Fireplace Safety – Are you familiar with the basics of safely using your new fireplace?

Share

FireplaceA fireplace adds a sophisticated beauty to nearly any style of home. The ability to relax by the fire after a hard, cold Philadelphia day is a luxury many of us enjoy. The fireplace can be as dangerous as it is lovely. Review these fireplace safety tips to prevent a dangerous situation with your fireplace:

Proper Equipment: Before burning the first fire in your fireplace, make sure you have the right equipment on hand. You’ll need a small broom to sweep away any stray ash, a bucket for ashes, a poker to make sure you aren’t burned if you need to move a burning log, and a screen to protect your flooring and furniture from the occasional popping cinder.

Fire Guard: Consider installing a metal or glass door or screen to protect your home from flying embers as well as improve the efficiency of your fireplace. Many door types include dampers and a blower to blow heat into the room more efficiently.

Yearly Inspection: Have a certified chimney sweep inspect your chimney, flue, and fireplace once a year. Many homeowners schedule an inspection at the same time they change smoke detector batteries. Performing both tasks simultaneously is an easy way to remember when they’re due.

Spot Inspections: In addition to a yearly professional inspection, you must visually inspect your fireplace and chimney on a regular basis. Call a certified chimney sweep if you notice something out of place or have any concerns.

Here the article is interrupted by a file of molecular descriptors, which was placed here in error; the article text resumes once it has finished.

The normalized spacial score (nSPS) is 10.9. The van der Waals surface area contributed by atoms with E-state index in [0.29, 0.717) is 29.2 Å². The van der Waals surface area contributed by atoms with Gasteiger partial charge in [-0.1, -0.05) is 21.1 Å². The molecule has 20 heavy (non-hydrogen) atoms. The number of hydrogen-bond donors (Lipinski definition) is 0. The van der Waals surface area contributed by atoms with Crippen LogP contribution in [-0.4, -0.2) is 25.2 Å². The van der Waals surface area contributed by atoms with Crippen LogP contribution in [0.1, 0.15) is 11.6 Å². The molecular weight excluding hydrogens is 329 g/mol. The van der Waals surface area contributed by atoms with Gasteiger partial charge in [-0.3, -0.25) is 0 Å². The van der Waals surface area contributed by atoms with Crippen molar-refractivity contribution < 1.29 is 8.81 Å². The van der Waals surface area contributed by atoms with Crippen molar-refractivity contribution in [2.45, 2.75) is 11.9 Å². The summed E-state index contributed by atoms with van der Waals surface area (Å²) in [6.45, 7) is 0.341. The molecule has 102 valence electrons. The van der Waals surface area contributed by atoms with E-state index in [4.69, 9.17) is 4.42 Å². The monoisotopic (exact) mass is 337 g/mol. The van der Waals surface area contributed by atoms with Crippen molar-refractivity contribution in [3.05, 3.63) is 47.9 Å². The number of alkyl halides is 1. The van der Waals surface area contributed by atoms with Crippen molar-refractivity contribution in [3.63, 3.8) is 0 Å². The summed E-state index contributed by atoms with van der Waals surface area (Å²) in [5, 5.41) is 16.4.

Watch for Buildup: Creosote buildup is very dangerous and must be dealt with as quickly as possible. Creosote is very flammable, and is the cause of many chimney fires. Soot buildup also poses a danger for the health and safety of your fireplace and chimney.

Burn Hardwoods: Maple, oak, ash, and birch are among the best woods to burn in your fireplace. Hardwoods contain a lower amount of pitch and sap, which makes them a cleaner-burning wood. These types of hardwood generate less creosote and soot than other types of wood.

Don’t Overload the Firebox: A roaring fire doesn’t really warm the house more quickly, and it puts a lot of undue stress on the entire fireplace and chimney. A very hot fire can crack the flue or the chimney, causing serious damage.

Watch for Smoke: Where there’s fire, there’s going to be smoke. Make sure the smoke from your fire goes up through the chimney instead of into the interior of your home. Call a certified chimney sweep at the first indication that the smoke from your fireplace isn’t going up the chimney as it should.

Never Ignore Potential Problems

A fireplace can be a wonderful addition to a home as long as it isn’t misused. Don’t ignore potential problems with your fireplace, flue, or chimney. Don’t write off small issues that seem unimportant without first talking to a certified chimney sweep to make sure things are safely in order.

Leave a Reply

Your email address will not be published. Required fields are marked *